Joyce Maynard’s new suspense novel is called “After Her.” Should she ever sit down to write another memoir (she’s already written two), “After Him” would be the logical title. Maynard is a good writer whose fate is to be forever overshadowed by the Great Writer she had a relationship with in her teens. Maynard was 18, and J.D. Salinger was 53 when he wrote her a letter about her now-famous New York Times Magazine article, “An Eighteen-Year-Old Looks Back On Life.” After a series of letters back and forth, Maynard left college (Yale) at the end of her freshman year to move in with Salinger; 10 months later, he abruptly ended their relationship during a Florida vacation. Maynard wrote about her time with Salinger in her 1998 memoir, “At Home in the World,” which was reissued this month. She also appears in Shane Salerno’s new documentary, “Salinger.” Given all the buzz right now over Salinger, “After Her” feels like an afterthought, which is a bit of a shame.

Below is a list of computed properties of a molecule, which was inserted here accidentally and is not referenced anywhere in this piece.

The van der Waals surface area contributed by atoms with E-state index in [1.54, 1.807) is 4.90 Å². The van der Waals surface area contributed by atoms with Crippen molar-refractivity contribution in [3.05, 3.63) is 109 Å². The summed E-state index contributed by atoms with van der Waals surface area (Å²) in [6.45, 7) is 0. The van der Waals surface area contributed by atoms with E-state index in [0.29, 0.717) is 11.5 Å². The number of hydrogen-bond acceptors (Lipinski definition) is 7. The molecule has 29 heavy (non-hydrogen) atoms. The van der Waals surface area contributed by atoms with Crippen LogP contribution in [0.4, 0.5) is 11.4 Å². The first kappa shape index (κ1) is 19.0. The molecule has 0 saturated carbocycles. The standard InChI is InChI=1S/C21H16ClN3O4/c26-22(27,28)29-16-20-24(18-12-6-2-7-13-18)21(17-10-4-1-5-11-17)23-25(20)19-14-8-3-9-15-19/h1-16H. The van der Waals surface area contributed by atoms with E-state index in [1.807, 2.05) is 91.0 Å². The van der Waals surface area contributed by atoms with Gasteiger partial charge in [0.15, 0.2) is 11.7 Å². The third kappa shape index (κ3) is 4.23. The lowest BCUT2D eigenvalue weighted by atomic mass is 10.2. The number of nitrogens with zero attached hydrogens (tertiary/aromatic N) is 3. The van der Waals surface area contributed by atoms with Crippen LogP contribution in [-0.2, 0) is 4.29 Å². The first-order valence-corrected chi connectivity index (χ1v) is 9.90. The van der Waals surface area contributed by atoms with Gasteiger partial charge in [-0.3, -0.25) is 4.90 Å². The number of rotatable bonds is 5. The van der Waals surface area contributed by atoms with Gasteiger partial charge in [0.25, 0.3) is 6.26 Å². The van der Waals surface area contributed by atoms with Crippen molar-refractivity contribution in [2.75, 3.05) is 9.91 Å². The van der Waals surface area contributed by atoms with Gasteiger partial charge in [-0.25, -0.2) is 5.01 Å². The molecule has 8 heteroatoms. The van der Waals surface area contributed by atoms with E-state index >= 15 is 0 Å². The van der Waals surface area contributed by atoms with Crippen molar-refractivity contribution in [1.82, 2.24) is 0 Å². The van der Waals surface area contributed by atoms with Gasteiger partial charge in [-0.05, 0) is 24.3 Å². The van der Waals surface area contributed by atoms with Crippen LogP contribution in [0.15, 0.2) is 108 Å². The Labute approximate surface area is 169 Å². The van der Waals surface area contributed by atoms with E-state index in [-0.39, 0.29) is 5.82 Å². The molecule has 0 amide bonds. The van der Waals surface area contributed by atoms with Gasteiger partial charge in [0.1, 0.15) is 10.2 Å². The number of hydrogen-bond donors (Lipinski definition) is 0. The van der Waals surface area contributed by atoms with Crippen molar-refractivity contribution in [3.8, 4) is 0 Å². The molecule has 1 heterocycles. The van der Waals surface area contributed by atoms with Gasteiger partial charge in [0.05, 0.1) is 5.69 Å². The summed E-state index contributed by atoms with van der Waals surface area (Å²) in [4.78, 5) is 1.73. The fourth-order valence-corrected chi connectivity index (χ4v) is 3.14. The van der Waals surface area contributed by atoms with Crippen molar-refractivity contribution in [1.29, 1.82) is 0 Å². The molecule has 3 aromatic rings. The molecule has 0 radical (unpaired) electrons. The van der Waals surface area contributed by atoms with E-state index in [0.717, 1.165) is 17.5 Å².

As she did in her 1992 novel, “To Die For” (which was based on the real-life case of a New Hampshire high school administrator who persuaded her teenage lover and his friends to murder her husband), Maynard develops this suspense novel out of a kernel of true crime. In Marin County, Calif., during the late 1970s, a serial killer known as “the Trailside Killer” assaulted and murdered several women on the hiking trails of Mount Tamalpais and the surrounding San Francisco Bay area.